This volume contains a collection of essays on diverse epic or epic-like texts from ancient, medieval, and modern cultures from all over the world. Most of the essays were originally presented at a special conference at Brown University in December 2006, and fruit of this interdisciplinary discourse shows in the book’s coherence.1 As one might guess from the title, one of the key topics throughout is how the epics (or epic-like texts) reflect historical facts. Each essay addresses focal points outlined by Konstan and Raaflaub (4-5). How do the poems and narratives fit the categories of oral, heroic, or epic? How do they reflect or preserve historical events? How do they relate to the historical and social circumstances under which they were composed? What can they tell us about oral transmission? What social, political, religious, or ideological functions do they have? Consequently one may profitably compare South African izibongo praise poetry to the Iliad.
While all essays engage with the points outlined above, the emphasis varies in each. Some of the contributors such as Michalowski (Sumerian), Gilan (Hittite heroic tales), and Niditch (Book of Judges) productively question whether their subjects should even be called epic. Not all the traditions are even poetic, as we see in Niditch, Bossy (prose versions of the Roland tale), and Fulk (medieval Northwestern European). While some contributors such as Westenholz (Akkadian), Gilan, Bowie (Greek elegists), and especially Duggan ( chansons de geste) carefully examine how much historical detail is preserved by the respective traditions, others including Bachvarova (Hittite moral tales), Grethlein (Homeric), Fitzgerald (Sanskrit), and Whitaker (modern South African) concentrate more on how the traditions reflect the historico-cultural environments in which they arose; indeed, all the essays deal somewhat with this relationship. A few of the essays, notably Goldberg (Roman republican epic), Marks (Silius and Roman imperial epic), and Grethlein, delve into close literary analysis while most helpfully concentrate on outlining the relevant epic corpus and its key traits for non-specialists. Finally, some of the authors, particularly Whitaker and Foley (modern South Slavic), suggest that our modern concept of historical truth is not always helpful in understanding the historical and cultural relevance of these traditions that often create an ideal past through which to view the present and future.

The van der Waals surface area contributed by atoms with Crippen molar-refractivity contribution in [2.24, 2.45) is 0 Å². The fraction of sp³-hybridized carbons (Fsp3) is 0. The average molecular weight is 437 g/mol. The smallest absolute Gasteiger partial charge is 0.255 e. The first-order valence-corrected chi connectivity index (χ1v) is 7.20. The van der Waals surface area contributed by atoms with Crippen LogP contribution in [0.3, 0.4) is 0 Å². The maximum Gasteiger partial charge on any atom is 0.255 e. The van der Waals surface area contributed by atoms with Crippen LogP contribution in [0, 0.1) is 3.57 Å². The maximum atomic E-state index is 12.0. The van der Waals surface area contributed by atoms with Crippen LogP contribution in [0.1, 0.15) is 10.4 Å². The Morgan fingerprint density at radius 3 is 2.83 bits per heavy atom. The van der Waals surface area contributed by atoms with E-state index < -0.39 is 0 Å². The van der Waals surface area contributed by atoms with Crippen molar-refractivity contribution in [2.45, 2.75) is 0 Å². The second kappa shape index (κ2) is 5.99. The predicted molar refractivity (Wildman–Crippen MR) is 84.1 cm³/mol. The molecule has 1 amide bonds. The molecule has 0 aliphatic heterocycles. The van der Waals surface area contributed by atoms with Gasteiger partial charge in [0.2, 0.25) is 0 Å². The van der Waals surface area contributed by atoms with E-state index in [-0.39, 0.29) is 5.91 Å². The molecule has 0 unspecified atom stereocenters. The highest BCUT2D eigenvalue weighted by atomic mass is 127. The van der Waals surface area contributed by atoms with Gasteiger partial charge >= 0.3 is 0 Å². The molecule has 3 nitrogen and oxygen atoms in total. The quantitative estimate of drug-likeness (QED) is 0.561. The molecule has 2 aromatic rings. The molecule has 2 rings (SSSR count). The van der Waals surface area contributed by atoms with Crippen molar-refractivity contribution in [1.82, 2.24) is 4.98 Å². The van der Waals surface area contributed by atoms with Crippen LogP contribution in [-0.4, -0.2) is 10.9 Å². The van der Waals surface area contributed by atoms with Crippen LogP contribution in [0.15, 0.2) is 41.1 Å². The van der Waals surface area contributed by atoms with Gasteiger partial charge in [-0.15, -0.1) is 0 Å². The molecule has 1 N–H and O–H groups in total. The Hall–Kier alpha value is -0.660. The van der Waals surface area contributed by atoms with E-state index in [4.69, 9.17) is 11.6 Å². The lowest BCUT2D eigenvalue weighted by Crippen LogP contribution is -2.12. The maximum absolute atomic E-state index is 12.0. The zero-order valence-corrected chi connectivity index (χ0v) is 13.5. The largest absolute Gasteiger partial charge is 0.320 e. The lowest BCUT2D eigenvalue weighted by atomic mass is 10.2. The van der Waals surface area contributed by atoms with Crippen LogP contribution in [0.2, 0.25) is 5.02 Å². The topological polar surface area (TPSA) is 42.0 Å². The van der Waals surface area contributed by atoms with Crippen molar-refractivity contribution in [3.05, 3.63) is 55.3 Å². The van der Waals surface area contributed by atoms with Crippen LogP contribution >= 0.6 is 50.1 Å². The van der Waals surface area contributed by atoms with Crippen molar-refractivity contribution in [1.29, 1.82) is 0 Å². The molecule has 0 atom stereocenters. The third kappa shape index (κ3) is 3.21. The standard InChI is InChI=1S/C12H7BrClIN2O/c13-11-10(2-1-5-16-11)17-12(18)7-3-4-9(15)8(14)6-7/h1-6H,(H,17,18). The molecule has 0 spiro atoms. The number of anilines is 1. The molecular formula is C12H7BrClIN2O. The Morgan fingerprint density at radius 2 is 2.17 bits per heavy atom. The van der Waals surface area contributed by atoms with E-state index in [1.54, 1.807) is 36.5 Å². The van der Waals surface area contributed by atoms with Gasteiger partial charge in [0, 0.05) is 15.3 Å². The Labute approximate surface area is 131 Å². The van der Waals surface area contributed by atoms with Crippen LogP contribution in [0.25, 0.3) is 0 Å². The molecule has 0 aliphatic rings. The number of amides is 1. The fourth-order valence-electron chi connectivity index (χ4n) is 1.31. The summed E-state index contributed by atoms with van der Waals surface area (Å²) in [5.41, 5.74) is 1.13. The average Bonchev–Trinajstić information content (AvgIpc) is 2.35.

Often the essays are paired so as to complement each other; for example, Michalowski’s treatment of Sumerian heroic poetry claims that the epic narratives are almost complete fiction, while Westenholz’s following essay on the Akkadian tradition suggests a closer connection to historical facts—their bibliographies overlap, and they clearly represent differing scholarly viewpoints on the literature of ancient Mesopotamia. Gilan and Bachvarova similarly look at the Hittite tradition from different, supplementary angles. Whitaker and Reynolds (medieval and modern Arabic), though writing on completely different traditions, are productively juxtaposed as they have much to contribute about oral tradition.